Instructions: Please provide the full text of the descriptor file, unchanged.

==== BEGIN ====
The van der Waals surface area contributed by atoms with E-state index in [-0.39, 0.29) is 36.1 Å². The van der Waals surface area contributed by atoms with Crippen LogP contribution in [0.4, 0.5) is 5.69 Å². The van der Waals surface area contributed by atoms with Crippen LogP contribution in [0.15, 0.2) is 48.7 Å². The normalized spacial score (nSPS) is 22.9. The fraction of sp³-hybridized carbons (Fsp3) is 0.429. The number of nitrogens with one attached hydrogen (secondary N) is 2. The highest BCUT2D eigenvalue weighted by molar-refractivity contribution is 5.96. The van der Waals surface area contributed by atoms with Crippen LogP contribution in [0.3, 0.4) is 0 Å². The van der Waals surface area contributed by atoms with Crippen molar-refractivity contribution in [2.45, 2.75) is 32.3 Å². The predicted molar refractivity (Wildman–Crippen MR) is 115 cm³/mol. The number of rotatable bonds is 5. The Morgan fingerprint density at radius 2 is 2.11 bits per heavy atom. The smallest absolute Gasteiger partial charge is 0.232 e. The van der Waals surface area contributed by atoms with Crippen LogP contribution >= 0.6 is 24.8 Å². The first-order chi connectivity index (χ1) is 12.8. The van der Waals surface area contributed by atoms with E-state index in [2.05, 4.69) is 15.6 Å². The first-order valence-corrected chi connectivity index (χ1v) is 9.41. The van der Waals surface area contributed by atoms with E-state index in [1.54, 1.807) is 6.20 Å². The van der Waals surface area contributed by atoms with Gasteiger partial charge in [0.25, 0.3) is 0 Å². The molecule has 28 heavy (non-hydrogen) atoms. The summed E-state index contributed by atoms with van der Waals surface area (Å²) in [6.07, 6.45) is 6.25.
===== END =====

The van der Waals surface area contributed by atoms with E-state index in [-0.39, 0.29) is 36.1 Å². The van der Waals surface area contributed by atoms with Crippen LogP contribution in [0.4, 0.5) is 5.69 Å². The van der Waals surface area contributed by atoms with Crippen LogP contribution in [0.15, 0.2) is 48.7 Å². The normalized spacial score (nSPS) is 22.9. The fraction of sp³-hybridized carbons (Fsp3) is 0.429. The number of nitrogens with one attached hydrogen (secondary N) is 2. The highest BCUT2D eigenvalue weighted by molar-refractivity contribution is 5.96. The van der Waals surface area contributed by atoms with Crippen LogP contribution in [0.3, 0.4) is 0 Å². The van der Waals surface area contributed by atoms with Crippen molar-refractivity contribution in [2.45, 2.75) is 32.3 Å². The predicted molar refractivity (Wildman–Crippen MR) is 115 cm³/mol. The number of rotatable bonds is 5. The Morgan fingerprint density at radius 2 is 2.11 bits per heavy atom. The smallest absolute Gasteiger partial charge is 0.232 e. The van der Waals surface area contributed by atoms with Crippen LogP contribution >= 0.6 is 24.8 Å². The first-order chi connectivity index (χ1) is 12.8. The van der Waals surface area contributed by atoms with E-state index in [2.05, 4.69) is 15.6 Å². The first-order valence-corrected chi connectivity index (χ1v) is 9.41. The van der Waals surface area contributed by atoms with E-state index in [1.54, 1.807) is 6.20 Å². The van der Waals surface area contributed by atoms with Gasteiger partial charge in [0.25, 0.3) is 0 Å². The molecule has 28 heavy (non-hydrogen) atoms. The summed E-state index contributed by atoms with van der Waals surface area (Å²) in [6.07, 6.45) is 6.25.